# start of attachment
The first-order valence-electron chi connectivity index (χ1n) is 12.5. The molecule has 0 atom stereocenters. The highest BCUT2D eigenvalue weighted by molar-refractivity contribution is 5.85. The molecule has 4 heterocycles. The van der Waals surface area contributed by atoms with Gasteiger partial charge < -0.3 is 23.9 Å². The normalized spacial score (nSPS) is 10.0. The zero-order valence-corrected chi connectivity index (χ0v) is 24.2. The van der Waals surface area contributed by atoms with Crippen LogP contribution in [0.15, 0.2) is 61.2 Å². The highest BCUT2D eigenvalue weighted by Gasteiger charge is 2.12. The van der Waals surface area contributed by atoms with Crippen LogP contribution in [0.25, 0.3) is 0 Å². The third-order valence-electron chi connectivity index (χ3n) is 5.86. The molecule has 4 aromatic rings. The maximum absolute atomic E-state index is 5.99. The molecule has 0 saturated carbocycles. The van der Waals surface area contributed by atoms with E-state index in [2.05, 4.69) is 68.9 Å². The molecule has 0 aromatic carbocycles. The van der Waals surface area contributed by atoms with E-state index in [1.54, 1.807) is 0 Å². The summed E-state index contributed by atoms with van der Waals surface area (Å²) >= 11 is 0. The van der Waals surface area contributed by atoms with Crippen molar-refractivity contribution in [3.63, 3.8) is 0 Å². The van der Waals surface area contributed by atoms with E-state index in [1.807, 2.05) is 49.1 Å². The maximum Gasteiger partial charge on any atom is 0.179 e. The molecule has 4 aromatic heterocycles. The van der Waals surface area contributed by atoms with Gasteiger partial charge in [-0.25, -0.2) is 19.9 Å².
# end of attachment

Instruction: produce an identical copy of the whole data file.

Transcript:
The first-order valence-electron chi connectivity index (χ1n) is 12.5. The molecule has 0 atom stereocenters. The highest BCUT2D eigenvalue weighted by molar-refractivity contribution is 5.85. The molecule has 4 heterocycles. The van der Waals surface area contributed by atoms with Gasteiger partial charge < -0.3 is 23.9 Å². The normalized spacial score (nSPS) is 10.0. The zero-order valence-corrected chi connectivity index (χ0v) is 24.2. The van der Waals surface area contributed by atoms with Crippen LogP contribution in [0.15, 0.2) is 61.2 Å². The highest BCUT2D eigenvalue weighted by Gasteiger charge is 2.12. The van der Waals surface area contributed by atoms with Crippen LogP contribution in [0.25, 0.3) is 0 Å². The third-order valence-electron chi connectivity index (χ3n) is 5.86. The molecule has 4 aromatic rings. The maximum absolute atomic E-state index is 5.99. The molecule has 0 saturated carbocycles. The van der Waals surface area contributed by atoms with E-state index in [2.05, 4.69) is 68.9 Å². The molecule has 0 aromatic carbocycles. The van der Waals surface area contributed by atoms with E-state index in [1.54, 1.807) is 0 Å². The summed E-state index contributed by atoms with van der Waals surface area (Å²) >= 11 is 0. The van der Waals surface area contributed by atoms with Crippen molar-refractivity contribution in [3.63, 3.8) is 0 Å². The van der Waals surface area contributed by atoms with E-state index in [1.807, 2.05) is 49.1 Å². The maximum Gasteiger partial charge on any atom is 0.179 e. The molecule has 4 aromatic heterocycles. The van der Waals surface area contributed by atoms with Gasteiger partial charge in [-0.25, -0.2) is 19.9 Å².